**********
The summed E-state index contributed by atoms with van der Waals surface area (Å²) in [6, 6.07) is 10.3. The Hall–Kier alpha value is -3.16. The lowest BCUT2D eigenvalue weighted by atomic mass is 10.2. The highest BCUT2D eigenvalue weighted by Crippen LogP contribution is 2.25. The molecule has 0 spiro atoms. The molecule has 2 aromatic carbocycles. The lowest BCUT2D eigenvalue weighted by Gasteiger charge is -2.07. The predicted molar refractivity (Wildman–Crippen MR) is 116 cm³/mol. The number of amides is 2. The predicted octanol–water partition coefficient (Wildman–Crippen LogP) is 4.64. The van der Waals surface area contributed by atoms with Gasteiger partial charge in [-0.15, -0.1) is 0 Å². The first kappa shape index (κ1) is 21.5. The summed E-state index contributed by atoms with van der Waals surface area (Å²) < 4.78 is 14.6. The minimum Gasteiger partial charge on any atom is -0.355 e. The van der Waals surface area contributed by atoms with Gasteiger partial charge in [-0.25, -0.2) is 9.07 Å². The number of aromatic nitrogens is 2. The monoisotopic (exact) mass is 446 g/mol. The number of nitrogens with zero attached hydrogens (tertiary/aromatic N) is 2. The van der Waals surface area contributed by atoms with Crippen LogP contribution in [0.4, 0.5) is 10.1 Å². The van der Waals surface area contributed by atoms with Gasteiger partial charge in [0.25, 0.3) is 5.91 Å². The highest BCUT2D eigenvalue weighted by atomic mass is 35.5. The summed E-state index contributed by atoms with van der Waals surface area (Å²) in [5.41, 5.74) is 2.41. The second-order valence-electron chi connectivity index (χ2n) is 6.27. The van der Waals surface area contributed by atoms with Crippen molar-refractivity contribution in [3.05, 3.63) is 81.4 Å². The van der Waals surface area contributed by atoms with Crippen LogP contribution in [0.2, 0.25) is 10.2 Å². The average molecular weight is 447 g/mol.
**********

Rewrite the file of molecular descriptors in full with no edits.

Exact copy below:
The summed E-state index contributed by atoms with van der Waals surface area (Å²) in [6, 6.07) is 10.3. The Hall–Kier alpha value is -3.16. The lowest BCUT2D eigenvalue weighted by atomic mass is 10.2. The highest BCUT2D eigenvalue weighted by Crippen LogP contribution is 2.25. The molecule has 0 spiro atoms. The molecule has 2 aromatic carbocycles. The lowest BCUT2D eigenvalue weighted by Gasteiger charge is -2.07. The predicted molar refractivity (Wildman–Crippen MR) is 116 cm³/mol. The number of amides is 2. The predicted octanol–water partition coefficient (Wildman–Crippen LogP) is 4.64. The van der Waals surface area contributed by atoms with Gasteiger partial charge in [-0.15, -0.1) is 0 Å². The first kappa shape index (κ1) is 21.5. The summed E-state index contributed by atoms with van der Waals surface area (Å²) < 4.78 is 14.6. The minimum Gasteiger partial charge on any atom is -0.355 e. The van der Waals surface area contributed by atoms with Gasteiger partial charge in [-0.25, -0.2) is 9.07 Å². The number of aromatic nitrogens is 2. The monoisotopic (exact) mass is 446 g/mol. The number of nitrogens with zero attached hydrogens (tertiary/aromatic N) is 2. The van der Waals surface area contributed by atoms with Crippen LogP contribution in [0.4, 0.5) is 10.1 Å². The van der Waals surface area contributed by atoms with Gasteiger partial charge in [0.25, 0.3) is 5.91 Å². The highest BCUT2D eigenvalue weighted by atomic mass is 35.5. The summed E-state index contributed by atoms with van der Waals surface area (Å²) in [5.41, 5.74) is 2.41. The second-order valence-electron chi connectivity index (χ2n) is 6.27. The van der Waals surface area contributed by atoms with Crippen molar-refractivity contribution in [3.05, 3.63) is 81.4 Å². The van der Waals surface area contributed by atoms with Crippen LogP contribution in [0.2, 0.25) is 10.2 Å². The average molecular weight is 447 g/mol.